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Re: RE: Namespaces A Mess? (was: Candle 0.8 - a new scripting

  • To: Michael Kay <mike@s...>
  • Subject: Re: RE: Namespaces A Mess? (was: Candle 0.8 - a new scripting language for XML)
  • From: bryan rasmussen <rasmussen.bryan@g...>
  • Date: Sun, 16 Oct 2005 09:09:00 +0200
  • Cc: xml-dev@l...
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new mess
> (b) are namespace declarations information-bearing? For example, are the two
> documents below equivalent:
>     (1) <a xmlns:x="x"><b/></a>
>     (2) <a xmlns:x="x"><b xmlns:x="x"/></a>
> (c) are in-scope namespaces that are not referenced information-bearing? For
> example, are either of the above documents equivalent to:
>     (3) <a><b/></a>
>     (the main problem here, of course, is "QNames in content": the use of
> namespace-sensitive element and attribute values. But there are also
> applications that use the mere presence of a namespace declaration as a flag
> or marker.)

Well I've done this before, but my reason was not because I assumed
that the mere presence of a namespace was information bearing but that
the presence of a namespace and something in that namespace was
information bearing and that one could reasonably assume that if a
document were not psychopathic (I can't remember if Joe English had a
particular term for this type of document, I will call it
psychopathic) then it would have something in the namespace if the
namespace were declared. This is of course not always the case,
especially if a document has been through a transform. But the reason
why we might decide to behave as though it were the case is that it
would be wasteful to check through the document for something in the
namespace after the namespace was found.

Note: my application was web based, you reload the document as a new
application dependent on what secondary namespaces are found. Thus if
you have an RDF document you first load it as RDF, producing a graph
with some links to search engine queries against particularly
interesting parts of the graph, and if it has a FOAF namespace then
you get a link allowing you to reload the document as FOAF, getting a
particular nice display of your FOAF relationships.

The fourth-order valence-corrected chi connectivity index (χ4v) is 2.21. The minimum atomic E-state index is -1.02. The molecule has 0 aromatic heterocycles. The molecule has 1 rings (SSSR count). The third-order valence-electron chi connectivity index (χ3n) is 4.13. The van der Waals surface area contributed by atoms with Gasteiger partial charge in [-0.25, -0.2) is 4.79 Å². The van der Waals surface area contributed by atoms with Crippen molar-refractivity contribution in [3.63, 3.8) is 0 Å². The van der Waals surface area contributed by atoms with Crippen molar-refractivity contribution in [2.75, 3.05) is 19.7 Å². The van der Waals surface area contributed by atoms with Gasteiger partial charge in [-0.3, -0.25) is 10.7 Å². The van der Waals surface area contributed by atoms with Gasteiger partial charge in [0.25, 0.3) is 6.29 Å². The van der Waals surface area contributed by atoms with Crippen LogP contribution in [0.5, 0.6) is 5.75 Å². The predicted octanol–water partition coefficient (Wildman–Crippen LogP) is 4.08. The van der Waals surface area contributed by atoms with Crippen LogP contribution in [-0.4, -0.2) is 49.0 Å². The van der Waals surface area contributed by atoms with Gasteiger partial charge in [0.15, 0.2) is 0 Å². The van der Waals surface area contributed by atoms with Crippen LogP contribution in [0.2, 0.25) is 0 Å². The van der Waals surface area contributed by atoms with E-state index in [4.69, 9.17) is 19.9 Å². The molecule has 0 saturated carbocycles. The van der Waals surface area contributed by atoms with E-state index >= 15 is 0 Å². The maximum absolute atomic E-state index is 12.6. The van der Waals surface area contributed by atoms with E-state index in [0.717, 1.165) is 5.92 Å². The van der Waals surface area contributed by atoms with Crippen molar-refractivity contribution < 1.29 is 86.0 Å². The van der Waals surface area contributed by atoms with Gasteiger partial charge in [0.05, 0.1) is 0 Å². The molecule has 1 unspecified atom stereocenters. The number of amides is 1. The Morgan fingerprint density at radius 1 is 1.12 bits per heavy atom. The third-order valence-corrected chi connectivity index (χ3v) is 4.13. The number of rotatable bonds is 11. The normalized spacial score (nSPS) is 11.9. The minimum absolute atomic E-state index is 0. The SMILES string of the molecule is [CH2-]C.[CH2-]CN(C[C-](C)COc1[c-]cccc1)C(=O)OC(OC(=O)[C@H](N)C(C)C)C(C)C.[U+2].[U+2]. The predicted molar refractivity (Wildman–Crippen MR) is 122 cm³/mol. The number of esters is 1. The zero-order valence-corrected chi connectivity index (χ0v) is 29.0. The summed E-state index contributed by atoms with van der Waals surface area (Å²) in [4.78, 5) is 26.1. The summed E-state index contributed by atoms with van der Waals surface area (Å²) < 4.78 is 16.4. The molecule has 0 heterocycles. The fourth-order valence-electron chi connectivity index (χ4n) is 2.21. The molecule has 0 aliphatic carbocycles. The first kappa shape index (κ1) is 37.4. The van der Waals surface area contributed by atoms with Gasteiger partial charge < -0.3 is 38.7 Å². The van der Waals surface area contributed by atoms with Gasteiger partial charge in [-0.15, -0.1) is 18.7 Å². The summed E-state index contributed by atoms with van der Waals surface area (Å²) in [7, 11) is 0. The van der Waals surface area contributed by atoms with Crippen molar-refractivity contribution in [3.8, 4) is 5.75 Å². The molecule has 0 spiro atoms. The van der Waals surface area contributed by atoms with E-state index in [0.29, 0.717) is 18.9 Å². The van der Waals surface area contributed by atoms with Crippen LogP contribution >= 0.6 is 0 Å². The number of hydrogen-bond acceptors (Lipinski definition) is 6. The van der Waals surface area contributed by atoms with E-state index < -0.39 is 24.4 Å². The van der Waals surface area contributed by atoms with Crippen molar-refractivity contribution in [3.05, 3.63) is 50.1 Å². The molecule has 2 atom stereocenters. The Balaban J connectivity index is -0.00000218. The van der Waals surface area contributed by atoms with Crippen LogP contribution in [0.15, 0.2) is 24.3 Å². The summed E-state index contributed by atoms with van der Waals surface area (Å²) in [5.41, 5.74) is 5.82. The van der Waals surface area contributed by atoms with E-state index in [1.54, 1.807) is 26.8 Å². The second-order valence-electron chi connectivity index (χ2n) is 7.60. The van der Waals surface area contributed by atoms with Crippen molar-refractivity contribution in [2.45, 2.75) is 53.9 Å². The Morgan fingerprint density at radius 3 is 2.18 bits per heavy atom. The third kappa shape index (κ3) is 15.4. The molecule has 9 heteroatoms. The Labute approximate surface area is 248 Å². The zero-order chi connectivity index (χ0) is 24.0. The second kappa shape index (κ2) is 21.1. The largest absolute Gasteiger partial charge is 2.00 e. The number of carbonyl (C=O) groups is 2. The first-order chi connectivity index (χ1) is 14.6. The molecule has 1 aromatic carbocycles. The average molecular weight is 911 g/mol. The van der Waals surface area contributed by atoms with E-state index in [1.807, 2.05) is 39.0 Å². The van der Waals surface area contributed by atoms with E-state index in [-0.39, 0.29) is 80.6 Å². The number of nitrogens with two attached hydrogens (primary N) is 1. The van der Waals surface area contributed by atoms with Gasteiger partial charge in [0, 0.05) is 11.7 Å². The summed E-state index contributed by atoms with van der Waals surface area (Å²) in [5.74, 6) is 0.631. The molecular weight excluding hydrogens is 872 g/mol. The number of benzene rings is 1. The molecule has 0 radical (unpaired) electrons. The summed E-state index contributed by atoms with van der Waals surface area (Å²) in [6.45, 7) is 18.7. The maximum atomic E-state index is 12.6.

> (d) are prefixes information-bearing? That is, is document (1) equivalent
> to:
>     (4) <a xmlns:y="x"><b/></a>
>     (again, the problem is "QNames in content")
no prefixes are not information bearing in the explicit sense, they
are information bearing in the datamining sense, for example

if the instance of a commonly known format with a commonly used prefix
has a different prefix we than the commonly used one we can increase
the possibility that the instance was authored by somebody of higher
technical competence.

Other things we could use to presume technical competence, if the
commonly known prefix is longer than the chosen prefix, if the
document is structured in such a way that a default prefix is used so
that the elements in the most  used namespace do not require a prefix.
This could also indicate that the document was 'hand-written' with a
more flexible editor (I am  assuming some sort of Bayesian reasoning
application about XML documents)

Other than that though I don't see how anyone could ever argue that
prefixes are information bearing.

Has anyone made this argument?

> (f) DTDs are an intrinsic part of XML, but DTDs are not namespace-aware.
Are DTDs really an intrinsic part of XML? This seems so 1999.

Let's assume that DTDs and namespaces are at odds, it seems that
namespaces are the clear winners in their battle. I hardly ever see
DTDs to do validation anymore, only to shove some entities in.


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